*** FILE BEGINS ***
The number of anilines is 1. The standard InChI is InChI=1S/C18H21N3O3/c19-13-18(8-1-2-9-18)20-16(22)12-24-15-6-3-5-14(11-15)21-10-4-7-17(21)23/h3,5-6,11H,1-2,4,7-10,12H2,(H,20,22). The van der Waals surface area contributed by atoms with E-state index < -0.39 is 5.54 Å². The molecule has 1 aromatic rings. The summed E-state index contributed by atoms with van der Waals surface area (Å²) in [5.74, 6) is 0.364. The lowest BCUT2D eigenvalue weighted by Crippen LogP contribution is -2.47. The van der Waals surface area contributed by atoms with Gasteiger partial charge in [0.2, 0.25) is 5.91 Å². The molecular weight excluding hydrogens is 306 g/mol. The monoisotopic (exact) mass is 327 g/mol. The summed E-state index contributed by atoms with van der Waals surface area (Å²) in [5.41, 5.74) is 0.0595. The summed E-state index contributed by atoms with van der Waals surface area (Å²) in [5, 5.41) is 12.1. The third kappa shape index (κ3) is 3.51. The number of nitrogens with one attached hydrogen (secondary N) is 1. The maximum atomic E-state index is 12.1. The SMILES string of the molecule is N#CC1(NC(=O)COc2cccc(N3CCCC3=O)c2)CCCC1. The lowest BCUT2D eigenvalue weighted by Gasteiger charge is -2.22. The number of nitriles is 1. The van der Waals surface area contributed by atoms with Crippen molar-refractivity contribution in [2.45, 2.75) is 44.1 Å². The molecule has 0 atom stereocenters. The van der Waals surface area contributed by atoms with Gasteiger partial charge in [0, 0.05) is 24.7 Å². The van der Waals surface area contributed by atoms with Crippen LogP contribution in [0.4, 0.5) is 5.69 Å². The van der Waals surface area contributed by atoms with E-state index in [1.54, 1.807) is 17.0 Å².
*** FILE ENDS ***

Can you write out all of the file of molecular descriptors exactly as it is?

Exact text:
The number of anilines is 1. The standard InChI is InChI=1S/C18H21N3O3/c19-13-18(8-1-2-9-18)20-16(22)12-24-15-6-3-5-14(11-15)21-10-4-7-17(21)23/h3,5-6,11H,1-2,4,7-10,12H2,(H,20,22). The van der Waals surface area contributed by atoms with E-state index < -0.39 is 5.54 Å². The molecule has 1 aromatic rings. The summed E-state index contributed by atoms with van der Waals surface area (Å²) in [5.74, 6) is 0.364. The lowest BCUT2D eigenvalue weighted by Crippen LogP contribution is -2.47. The van der Waals surface area contributed by atoms with Gasteiger partial charge in [0.2, 0.25) is 5.91 Å². The molecular weight excluding hydrogens is 306 g/mol. The monoisotopic (exact) mass is 327 g/mol. The summed E-state index contributed by atoms with van der Waals surface area (Å²) in [5.41, 5.74) is 0.0595. The summed E-state index contributed by atoms with van der Waals surface area (Å²) in [5, 5.41) is 12.1. The third kappa shape index (κ3) is 3.51. The number of nitrogens with one attached hydrogen (secondary N) is 1. The maximum atomic E-state index is 12.1. The SMILES string of the molecule is N#CC1(NC(=O)COc2cccc(N3CCCC3=O)c2)CCCC1. The lowest BCUT2D eigenvalue weighted by Gasteiger charge is -2.22. The number of nitriles is 1. The van der Waals surface area contributed by atoms with Crippen molar-refractivity contribution in [2.45, 2.75) is 44.1 Å². The molecule has 0 atom stereocenters. The van der Waals surface area contributed by atoms with Gasteiger partial charge in [0, 0.05) is 24.7 Å². The van der Waals surface area contributed by atoms with Crippen LogP contribution in [0.4, 0.5) is 5.69 Å². The van der Waals surface area contributed by atoms with E-state index in [1.54, 1.807) is 17.0 Å².